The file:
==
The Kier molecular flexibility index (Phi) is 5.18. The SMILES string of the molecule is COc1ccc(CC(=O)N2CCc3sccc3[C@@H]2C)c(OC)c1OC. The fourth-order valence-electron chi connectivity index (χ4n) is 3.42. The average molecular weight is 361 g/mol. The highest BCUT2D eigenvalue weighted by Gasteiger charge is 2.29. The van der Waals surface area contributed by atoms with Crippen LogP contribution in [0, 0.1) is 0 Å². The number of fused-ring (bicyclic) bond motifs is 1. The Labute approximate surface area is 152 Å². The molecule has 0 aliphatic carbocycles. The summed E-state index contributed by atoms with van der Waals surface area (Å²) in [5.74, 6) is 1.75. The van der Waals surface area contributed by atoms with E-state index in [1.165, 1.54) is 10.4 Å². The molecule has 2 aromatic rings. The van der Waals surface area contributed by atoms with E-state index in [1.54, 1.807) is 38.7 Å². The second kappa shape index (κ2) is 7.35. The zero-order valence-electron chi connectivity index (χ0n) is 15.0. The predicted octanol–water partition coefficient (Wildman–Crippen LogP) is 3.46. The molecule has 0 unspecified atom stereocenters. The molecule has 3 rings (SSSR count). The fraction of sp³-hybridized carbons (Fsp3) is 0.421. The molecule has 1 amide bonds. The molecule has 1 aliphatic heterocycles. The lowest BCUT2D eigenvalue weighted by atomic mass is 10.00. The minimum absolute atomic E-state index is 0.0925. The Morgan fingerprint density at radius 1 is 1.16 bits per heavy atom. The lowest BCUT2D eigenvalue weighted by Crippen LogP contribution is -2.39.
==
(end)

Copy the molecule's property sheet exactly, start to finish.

The Kier molecular flexibility index (Phi) is 5.18. The SMILES string of the molecule is COc1ccc(CC(=O)N2CCc3sccc3[C@@H]2C)c(OC)c1OC. The fourth-order valence-electron chi connectivity index (χ4n) is 3.42. The average molecular weight is 361 g/mol. The highest BCUT2D eigenvalue weighted by Gasteiger charge is 2.29. The van der Waals surface area contributed by atoms with Crippen LogP contribution in [0, 0.1) is 0 Å². The number of fused-ring (bicyclic) bond motifs is 1. The Labute approximate surface area is 152 Å². The molecule has 0 aliphatic carbocycles. The summed E-state index contributed by atoms with van der Waals surface area (Å²) in [5.74, 6) is 1.75. The van der Waals surface area contributed by atoms with E-state index in [1.165, 1.54) is 10.4 Å². The molecule has 2 aromatic rings. The van der Waals surface area contributed by atoms with E-state index in [1.54, 1.807) is 38.7 Å². The second kappa shape index (κ2) is 7.35. The zero-order valence-electron chi connectivity index (χ0n) is 15.0. The predicted octanol–water partition coefficient (Wildman–Crippen LogP) is 3.46. The molecule has 0 unspecified atom stereocenters. The molecule has 3 rings (SSSR count). The fraction of sp³-hybridized carbons (Fsp3) is 0.421. The molecule has 1 amide bonds. The molecule has 1 aliphatic heterocycles. The lowest BCUT2D eigenvalue weighted by atomic mass is 10.00. The minimum absolute atomic E-state index is 0.0925. The Morgan fingerprint density at radius 1 is 1.16 bits per heavy atom. The lowest BCUT2D eigenvalue weighted by Crippen LogP contribution is -2.39.